Don't Leave Accounts in a Bind
Talk to printed business products customers about their book and booklet needs—before they talk to the competition
Distributors who are not handling the book and booklet needs within their printed business products accounts are leaving money on the table—and, quite possibly, their customers in a bind.
Said Bruce Tanner, president of First Class Printing, Fayetteville, Tenn., "Our orders are not coming from distributors specializing in book and booklet sales, but from those providing forms, stationery, labels and other printed business products who are taking the time to go a little deeper into their existing accounts and discuss book and booklet needs with customers."
And, the needs are definitely there. He pointed out that manufacturing plants require instruction and usage booklets, health-care facilities provide tons of patient education and awareness materials, human resources departments utilize employee handbooks, as well a variety of pamphlets and manuals, and marketing departments need product catalogs and sales booklets. "We get orders for everything from simple, black-and-white booklets all the way through to annual reports that require commercial printing skills," added Tanner.
Grace Rishel, president of Wichita, Kansas-based ADR/BookPrint, agreed that there are numerous opportunities within distributors' customer bases for selling the products, and that they are often not being tapped. When asked about the best prospects to target, she replied that there really are no typical end-users of these products. "Any company, industry or market can utilize books, booklets, pamphlets, manuals, directories, reports and other multi-page documents," she said.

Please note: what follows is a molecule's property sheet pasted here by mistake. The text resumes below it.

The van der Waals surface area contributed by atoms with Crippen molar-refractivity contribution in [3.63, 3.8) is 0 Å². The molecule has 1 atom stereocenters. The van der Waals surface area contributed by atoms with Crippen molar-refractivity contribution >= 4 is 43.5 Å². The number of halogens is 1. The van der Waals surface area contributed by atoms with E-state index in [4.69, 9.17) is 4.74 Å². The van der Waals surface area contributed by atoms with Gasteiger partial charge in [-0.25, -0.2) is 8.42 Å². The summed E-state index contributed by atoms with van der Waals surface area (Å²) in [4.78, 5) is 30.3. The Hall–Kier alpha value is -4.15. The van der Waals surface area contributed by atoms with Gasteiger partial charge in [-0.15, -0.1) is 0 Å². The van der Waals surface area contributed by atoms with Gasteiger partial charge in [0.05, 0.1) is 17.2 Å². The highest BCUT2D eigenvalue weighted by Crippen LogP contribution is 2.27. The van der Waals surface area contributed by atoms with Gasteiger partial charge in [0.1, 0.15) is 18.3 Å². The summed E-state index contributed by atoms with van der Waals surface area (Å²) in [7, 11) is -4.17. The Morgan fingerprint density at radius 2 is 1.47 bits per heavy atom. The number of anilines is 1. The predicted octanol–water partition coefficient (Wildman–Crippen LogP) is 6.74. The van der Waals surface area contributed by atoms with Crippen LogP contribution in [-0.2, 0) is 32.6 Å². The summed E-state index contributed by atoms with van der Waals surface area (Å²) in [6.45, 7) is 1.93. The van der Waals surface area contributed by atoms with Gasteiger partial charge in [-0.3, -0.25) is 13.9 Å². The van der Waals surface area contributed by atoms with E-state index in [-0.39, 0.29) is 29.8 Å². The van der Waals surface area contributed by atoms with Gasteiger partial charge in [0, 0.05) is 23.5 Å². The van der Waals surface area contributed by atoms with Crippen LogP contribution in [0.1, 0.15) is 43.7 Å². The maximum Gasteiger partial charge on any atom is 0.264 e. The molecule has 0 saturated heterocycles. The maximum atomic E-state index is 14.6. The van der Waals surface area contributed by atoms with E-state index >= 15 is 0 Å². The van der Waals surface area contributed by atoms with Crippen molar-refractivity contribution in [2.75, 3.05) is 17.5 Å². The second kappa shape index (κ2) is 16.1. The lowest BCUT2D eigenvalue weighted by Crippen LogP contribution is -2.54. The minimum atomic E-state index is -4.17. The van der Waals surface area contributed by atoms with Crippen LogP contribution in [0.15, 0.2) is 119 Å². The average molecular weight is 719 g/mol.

For those new to book and booklet sales, ADR/BookPrint offers a free educational tool titled The Five Minute Guide for Selling Books and Manuals. However, most forms distributors should be able to transition into selling these products quite comfortably and successfully.
Rishel noted that most distributors have well-established anchor accounts, and suggested these as great starting points. "If it's a hospital, go to the personnel department and ask to bid on the publications that are used, perhaps employee manuals and insurance information," she offered. "If the hospital has a training department, ask about training and orientation materials. The hospital may also have a school of nursing—investigate opportunities there, as well."